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How do you advertise a Super Bowl party without saying “Super Bowl?”

Rickey Bevington Jan 30, 2019
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An exterior view of the Mercedes-Benz Stadium, where Super Bowl LIII will take place, is seen on Jan. 27, 2019 in Atlanta, Georgia. Justin Heiman/ Getty

How do you advertise a Super Bowl party without saying “Super Bowl?”

Rickey Bevington Jan 30, 2019
An exterior view of the Mercedes-Benz Stadium, where Super Bowl LIII will take place, is seen on Jan. 27, 2019 in Atlanta, Georgia. Justin Heiman/ Getty
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How do you advertise something without saying what it is you’re advertising? That’s the catch for companies hoping to market hundreds of parties and concerts connected to Super Bowl LIII. The Los Angeles Rams play the New England Patriots Sunday, Feb. 3 at Mercedes Benz Stadium.

The Atlanta Super Bowl Host Committee expects one million people to attend the game and events this week, including around 150,000 people from out of town.

Thanks to strict National Football League trademarks, businesses can’t market their products using the words “Super Bowl.” Since first trademarking the phrase in 1969, the NFL has secured dozens of protected words and other content, including “Super Sunday,” “NFL,” “Monday Night Football,” “Thursday Night Football,” 32 team names, slogans, logos and theme music.

If you turn on an Atlanta radio or television station this week, you’re likely to hear advertisements calling it “the big game.” The NFL hasn’t been successful in trademarking the expression.

“Right now we’re working on ways to say ‘the big game party’ without saying “Super Bowl party,” said  Myron “Magic” Gigger, production director for Urban One radio stations.

Urban One Radio Production Director Myron “Magic” Gigger edits a radio advertisement for a Dungeon Family concert happening Super Bowl Sunday.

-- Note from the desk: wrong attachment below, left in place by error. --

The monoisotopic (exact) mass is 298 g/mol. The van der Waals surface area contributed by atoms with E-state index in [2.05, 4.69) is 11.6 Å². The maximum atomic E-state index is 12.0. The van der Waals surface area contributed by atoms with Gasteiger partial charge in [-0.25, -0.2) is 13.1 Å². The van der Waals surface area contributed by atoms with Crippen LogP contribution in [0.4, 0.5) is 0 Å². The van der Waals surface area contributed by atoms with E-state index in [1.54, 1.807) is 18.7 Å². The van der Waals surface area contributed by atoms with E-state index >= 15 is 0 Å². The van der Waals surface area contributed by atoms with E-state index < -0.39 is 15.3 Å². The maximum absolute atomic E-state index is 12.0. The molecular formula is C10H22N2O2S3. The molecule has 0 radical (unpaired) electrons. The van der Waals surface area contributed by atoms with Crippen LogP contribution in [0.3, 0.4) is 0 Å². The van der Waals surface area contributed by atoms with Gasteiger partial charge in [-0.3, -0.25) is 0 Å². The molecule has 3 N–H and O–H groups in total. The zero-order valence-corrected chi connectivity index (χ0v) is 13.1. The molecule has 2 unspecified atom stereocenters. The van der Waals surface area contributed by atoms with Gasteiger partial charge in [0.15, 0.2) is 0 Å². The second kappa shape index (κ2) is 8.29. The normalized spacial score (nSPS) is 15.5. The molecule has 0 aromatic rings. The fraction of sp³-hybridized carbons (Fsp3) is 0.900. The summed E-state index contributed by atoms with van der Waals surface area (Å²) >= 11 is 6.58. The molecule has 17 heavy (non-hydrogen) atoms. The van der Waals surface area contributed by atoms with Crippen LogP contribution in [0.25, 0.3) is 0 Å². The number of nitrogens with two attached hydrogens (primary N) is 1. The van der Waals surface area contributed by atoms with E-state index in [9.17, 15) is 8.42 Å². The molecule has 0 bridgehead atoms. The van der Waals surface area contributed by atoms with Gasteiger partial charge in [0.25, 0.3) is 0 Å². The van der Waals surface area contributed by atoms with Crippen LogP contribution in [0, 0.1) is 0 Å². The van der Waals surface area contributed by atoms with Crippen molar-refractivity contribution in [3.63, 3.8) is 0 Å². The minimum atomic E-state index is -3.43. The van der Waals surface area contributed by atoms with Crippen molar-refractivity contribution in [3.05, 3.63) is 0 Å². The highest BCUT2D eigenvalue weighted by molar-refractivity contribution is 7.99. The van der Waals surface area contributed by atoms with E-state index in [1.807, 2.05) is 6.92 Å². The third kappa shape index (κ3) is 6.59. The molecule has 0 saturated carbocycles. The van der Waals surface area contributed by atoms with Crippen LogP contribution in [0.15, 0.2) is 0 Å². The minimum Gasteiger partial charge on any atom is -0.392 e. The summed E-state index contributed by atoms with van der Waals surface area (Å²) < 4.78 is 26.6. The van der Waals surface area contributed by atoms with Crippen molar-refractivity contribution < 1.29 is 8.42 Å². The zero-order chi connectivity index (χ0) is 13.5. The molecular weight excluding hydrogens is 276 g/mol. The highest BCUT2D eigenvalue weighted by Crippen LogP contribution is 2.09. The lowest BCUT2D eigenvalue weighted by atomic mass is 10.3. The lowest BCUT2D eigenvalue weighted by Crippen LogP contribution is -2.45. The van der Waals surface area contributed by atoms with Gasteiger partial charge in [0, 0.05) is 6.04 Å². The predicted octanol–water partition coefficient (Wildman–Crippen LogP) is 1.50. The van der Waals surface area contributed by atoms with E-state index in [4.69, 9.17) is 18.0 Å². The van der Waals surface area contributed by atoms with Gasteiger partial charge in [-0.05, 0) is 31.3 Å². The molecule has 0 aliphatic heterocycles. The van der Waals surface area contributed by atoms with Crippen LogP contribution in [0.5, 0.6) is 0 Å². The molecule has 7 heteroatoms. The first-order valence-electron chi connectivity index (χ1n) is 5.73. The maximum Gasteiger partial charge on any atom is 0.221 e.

He’s at his studio computer editing a commercial for a Dungeon Family concert happening in Atlanta on Super Bowl Sunday. On the desk next to him is a reference sheet listing the trademarked words he can’t allow on the radio. In the commercial, rapper Rico Wade promotes the show without using any of the protected words.

“This is the official ‘Welcome to Atlanta’ party, Sunday Feb. 3. Big Game Sunday. You know what it is. Everybody’s in town,“ says Wade over a background of music and sound effects.

“He mentioned a lot of things that were going on at the event. Then he said you know what it is,” Gigger said. “‘You know what it is’ pretty much says it in sum. We’re having a great big Super Bowl party. Just come on out and have a good time.”

Urban One is an official partner for the NFL’s 20th Annual Super Bowl Gospel Celebration at Atlanta Symphony Hall. The company is allowed to use trademarked language exclusively in those promotions.

With dozens of different ads airing across four radio stations, avoiding trademark infringement is a juggling act for a broadcaster to navigate. Urban One Regional Vice President Tim Davies has never received a cease and desist order.

“No, thank goodness I have not,” Davies said. “Because that’s exactly what you don’t want to have happen.”

But a church in Indianapolis was not so lucky. It did get the NFL’s attention in 2007 when it promoted a big screen Super Bowl watch party and the NFL objected.

The league aggressively protects trademarks to protect fans, said Anastasia Danias, a senior vice president for the NFL. 

“I think any time you have advertisements that are likely to confuse our fans and impact our partners — that will detract from the authentic NFL experience that we want every fan to have and that every fan deserves,” Danias said.

Safeguarding its trademarks also means the NFL can command hundreds of millions of dollars from sponsors like Hyundai, PepsiCo and Anheuser-Busch. Sponsorships start at around $10 million.

It’s that kind of free marketplace that trademarks can help to thrive, according to Atlanta media and First Amendment attorney Derek Bauer.

“Trademark protection is to carve out space for businesses to be creative and innovative and know that the brand that they’re developing is protected and won’t be stolen by a competitor,” said Bauer, who helps radio and television stations avoid trademark infringement.

If trademarks and free enterprise illustrate the American spirit, so does the only exception to enforcing them: Bauer also points out journalists can use trademarks in their reporting thanks to the First Amendment.

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